The tenant may instead opt to pay the rent and assert a claim for damages against the landlord in a plenary action.37  A benefit of this approach from the tenant’s perspective is that it need not be concerned with an eviction proceeding in the Housing Part due to the non-payment of rent.  However, the tenant must prove its damages to be compensated for the unlawful taking.38

Although the decision rests with the tenant, it may not withhold the payment of rent and seek monetary damages.39  In other words, the tenant must elect which path it chooses to take.  Thus, the decision to withhold rent “constitutes an election of remedies” that prohibits the tenant from asserting a claim for damages.40  On the other hand, if the tenant pays the rent and asserts a claim for damages, then it waives the right to assert that the obligation to pay rent for that portion, or any other portion, of the premises was forfeited.41

Damages that may be recovered for an unlawful eviction by the landlord include: (1) the proportionate share of the rent for the area of the premises from which the tenant was evicted; (2) consequential damages; (3) the variation between the rental value of the part of the premises the tenant was evicted from and the proportionate share of the rent for that portion for the remainder of the lease term; and (4) lost profits demonstrated with a reasonable certainty.42  Once again, expert testimony is required to establish monetary damages due to an unlawful eviction.43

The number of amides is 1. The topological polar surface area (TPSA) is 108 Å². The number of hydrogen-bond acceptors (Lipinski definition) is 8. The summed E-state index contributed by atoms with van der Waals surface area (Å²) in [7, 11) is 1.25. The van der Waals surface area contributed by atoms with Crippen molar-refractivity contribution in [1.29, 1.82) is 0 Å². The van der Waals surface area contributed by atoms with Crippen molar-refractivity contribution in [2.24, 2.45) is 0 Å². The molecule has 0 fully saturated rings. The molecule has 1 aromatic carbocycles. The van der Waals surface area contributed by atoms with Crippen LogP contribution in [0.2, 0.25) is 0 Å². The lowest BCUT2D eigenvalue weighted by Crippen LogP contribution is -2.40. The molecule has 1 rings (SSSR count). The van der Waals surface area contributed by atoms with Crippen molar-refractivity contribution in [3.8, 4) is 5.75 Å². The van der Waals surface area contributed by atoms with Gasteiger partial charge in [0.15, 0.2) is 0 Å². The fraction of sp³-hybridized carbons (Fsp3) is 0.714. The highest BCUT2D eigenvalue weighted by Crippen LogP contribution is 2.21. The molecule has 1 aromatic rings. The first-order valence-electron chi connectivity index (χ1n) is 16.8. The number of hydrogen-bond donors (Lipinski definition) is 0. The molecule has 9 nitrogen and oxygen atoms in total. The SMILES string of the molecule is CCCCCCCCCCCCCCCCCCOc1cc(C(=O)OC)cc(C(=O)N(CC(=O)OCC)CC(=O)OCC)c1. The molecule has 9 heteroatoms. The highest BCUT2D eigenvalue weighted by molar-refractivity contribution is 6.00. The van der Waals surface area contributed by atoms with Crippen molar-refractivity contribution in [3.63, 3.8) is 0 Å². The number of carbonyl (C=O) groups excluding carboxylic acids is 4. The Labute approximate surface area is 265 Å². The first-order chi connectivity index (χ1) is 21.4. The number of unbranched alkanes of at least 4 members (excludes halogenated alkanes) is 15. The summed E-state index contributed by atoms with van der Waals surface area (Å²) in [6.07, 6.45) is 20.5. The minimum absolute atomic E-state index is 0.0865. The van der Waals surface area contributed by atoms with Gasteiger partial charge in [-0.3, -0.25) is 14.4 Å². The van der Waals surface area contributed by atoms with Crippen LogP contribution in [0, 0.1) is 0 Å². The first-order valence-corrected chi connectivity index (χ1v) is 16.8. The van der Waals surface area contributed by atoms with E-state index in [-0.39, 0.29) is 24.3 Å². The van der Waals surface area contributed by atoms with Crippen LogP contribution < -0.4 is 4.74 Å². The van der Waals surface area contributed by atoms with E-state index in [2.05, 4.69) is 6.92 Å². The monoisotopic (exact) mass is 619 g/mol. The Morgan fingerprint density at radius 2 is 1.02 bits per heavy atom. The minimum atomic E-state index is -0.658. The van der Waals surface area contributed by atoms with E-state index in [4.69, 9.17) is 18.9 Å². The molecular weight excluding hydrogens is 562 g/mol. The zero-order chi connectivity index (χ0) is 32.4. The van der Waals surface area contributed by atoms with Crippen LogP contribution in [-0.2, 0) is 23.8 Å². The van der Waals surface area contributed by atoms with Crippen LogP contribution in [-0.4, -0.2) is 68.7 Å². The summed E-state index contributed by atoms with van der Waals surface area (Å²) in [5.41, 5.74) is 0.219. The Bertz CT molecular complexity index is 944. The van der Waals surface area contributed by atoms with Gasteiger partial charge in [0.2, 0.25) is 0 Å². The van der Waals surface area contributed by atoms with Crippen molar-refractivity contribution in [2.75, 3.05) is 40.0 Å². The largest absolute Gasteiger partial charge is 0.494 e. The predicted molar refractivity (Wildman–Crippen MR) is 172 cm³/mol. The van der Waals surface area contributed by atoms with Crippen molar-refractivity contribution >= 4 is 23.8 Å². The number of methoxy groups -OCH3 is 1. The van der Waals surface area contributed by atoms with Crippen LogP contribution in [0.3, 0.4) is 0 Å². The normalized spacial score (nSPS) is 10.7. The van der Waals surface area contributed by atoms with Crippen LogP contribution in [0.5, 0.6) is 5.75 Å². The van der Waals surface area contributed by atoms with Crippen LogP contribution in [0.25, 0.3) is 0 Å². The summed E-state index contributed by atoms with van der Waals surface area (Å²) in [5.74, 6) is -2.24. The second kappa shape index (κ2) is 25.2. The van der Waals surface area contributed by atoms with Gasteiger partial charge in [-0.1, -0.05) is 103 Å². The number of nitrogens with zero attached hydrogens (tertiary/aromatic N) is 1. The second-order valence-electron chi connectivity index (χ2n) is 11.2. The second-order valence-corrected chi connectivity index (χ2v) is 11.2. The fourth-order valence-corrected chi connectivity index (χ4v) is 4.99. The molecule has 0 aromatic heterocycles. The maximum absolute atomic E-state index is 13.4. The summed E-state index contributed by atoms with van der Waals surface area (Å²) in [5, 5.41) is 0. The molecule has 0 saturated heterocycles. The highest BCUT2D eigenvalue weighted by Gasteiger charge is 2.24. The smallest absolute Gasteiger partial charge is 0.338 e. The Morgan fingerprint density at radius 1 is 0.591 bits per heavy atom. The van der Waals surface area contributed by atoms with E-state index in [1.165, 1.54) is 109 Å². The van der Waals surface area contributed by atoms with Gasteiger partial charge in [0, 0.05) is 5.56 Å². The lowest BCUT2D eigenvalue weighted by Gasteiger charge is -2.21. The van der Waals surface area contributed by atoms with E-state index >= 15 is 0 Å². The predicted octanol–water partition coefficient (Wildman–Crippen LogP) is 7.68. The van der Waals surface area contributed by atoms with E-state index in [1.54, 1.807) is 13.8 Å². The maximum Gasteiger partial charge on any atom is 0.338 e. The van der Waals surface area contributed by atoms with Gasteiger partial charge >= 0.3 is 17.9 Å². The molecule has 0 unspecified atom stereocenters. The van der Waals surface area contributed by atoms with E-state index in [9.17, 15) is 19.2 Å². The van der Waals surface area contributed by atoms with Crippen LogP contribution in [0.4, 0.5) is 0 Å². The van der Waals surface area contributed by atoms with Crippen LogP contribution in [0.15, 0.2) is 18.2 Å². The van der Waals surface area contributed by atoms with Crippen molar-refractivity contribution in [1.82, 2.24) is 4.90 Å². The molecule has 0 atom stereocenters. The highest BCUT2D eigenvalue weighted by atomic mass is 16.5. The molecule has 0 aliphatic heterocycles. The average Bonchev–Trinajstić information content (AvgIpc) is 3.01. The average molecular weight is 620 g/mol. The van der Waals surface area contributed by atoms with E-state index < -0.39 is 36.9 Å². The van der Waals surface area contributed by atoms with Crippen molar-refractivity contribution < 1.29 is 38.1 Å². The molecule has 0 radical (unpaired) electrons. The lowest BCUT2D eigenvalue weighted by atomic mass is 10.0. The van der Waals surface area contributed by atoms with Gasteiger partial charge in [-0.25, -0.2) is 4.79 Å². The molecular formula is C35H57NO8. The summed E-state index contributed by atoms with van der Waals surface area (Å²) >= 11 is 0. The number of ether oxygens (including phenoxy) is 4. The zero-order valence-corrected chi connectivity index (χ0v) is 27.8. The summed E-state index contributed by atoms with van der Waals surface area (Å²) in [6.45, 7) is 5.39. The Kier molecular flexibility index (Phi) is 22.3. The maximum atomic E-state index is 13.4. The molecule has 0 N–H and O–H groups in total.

Since a claim for unlawful eviction typically arises from a breach of contract, the damages may “include general (or direct) damages, which compensate for the value of the promised performance, and consequential damages, which are indirect and compensate for additional losses incurred as a result of the breach, such as lost profits . . . .”44  If the offending party is not the landlord, the tenant may recover compensatory damages for the diminution in the value of the premises for the remainder of the lease term.45  Compensatory or direct damages are typically computed as the difference in the value of the leased premises prior to the actual eviction compared to its value following the eviction.46

Damages are typically limited to whichever occurs first: the remainder of the lease term or until the eviction ends.47  Although punitive damages are generally unavailable in contract claims absent a showing of utterly reprehensible conduct,48treble damages may be recovered by persons pursuant to New York Real Property Actions and Proceedings Law (“NY RPAPL”) section 853.49  In addition, a tenant may be able to recoup damages for trespass.50

The measure of damages in a constructive eviction case is contingent upon whether the eviction is complete or partial.51  If the constructive eviction materially deprives the tenant of the use and enjoyment of the entire premises, then the obligation to pay rent is suspended.52  However, where a partial constructive eviction occurs, the tenant is only entitled to a partial abatement of rent, as opposed to a complete suspension of the rent.53  The amount of the abatement generally equates to the reasonable diminution of the rental value of the leased premises.54  Expert testimony is required to establish damages in commercial partial constructive eviction cases, but the same is not true for residential cases.55